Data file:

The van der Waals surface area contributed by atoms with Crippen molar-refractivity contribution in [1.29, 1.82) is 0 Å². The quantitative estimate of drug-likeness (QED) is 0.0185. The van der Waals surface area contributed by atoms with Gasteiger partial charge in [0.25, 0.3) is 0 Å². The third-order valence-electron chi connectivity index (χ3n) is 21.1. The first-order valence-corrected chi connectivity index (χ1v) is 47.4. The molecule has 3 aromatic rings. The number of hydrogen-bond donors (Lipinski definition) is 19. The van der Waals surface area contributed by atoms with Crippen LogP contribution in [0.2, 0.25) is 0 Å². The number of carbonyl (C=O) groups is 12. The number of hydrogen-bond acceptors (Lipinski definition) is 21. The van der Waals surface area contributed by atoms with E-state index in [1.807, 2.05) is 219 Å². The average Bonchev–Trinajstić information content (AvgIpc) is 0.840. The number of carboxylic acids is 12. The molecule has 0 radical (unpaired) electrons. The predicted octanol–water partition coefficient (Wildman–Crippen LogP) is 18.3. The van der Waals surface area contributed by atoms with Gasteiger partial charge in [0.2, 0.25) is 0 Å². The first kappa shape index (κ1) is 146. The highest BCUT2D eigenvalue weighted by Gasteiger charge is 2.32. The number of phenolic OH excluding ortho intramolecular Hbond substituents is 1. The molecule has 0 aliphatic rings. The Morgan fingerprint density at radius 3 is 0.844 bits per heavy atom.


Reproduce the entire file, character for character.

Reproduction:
The van der Waals surface area contributed by atoms with Crippen molar-refractivity contribution in [1.29, 1.82) is 0 Å². The quantitative estimate of drug-likeness (QED) is 0.0185. The van der Waals surface area contributed by atoms with Gasteiger partial charge in [0.25, 0.3) is 0 Å². The third-order valence-electron chi connectivity index (χ3n) is 21.1. The first-order valence-corrected chi connectivity index (χ1v) is 47.4. The molecule has 3 aromatic rings. The number of hydrogen-bond donors (Lipinski definition) is 19. The van der Waals surface area contributed by atoms with Crippen LogP contribution in [0.2, 0.25) is 0 Å². The number of carbonyl (C=O) groups is 12. The number of hydrogen-bond acceptors (Lipinski definition) is 21. The van der Waals surface area contributed by atoms with E-state index in [1.807, 2.05) is 219 Å². The average Bonchev–Trinajstić information content (AvgIpc) is 0.840. The number of carboxylic acids is 12. The molecule has 0 radical (unpaired) electrons. The predicted octanol–water partition coefficient (Wildman–Crippen LogP) is 18.3. The van der Waals surface area contributed by atoms with Gasteiger partial charge in [0.2, 0.25) is 0 Å². The first kappa shape index (κ1) is 146. The highest BCUT2D eigenvalue weighted by Gasteiger charge is 2.32. The number of phenolic OH excluding ortho intramolecular Hbond substituents is 1. The molecule has 0 aliphatic rings. The Morgan fingerprint density at radius 3 is 0.844 bits per heavy atom.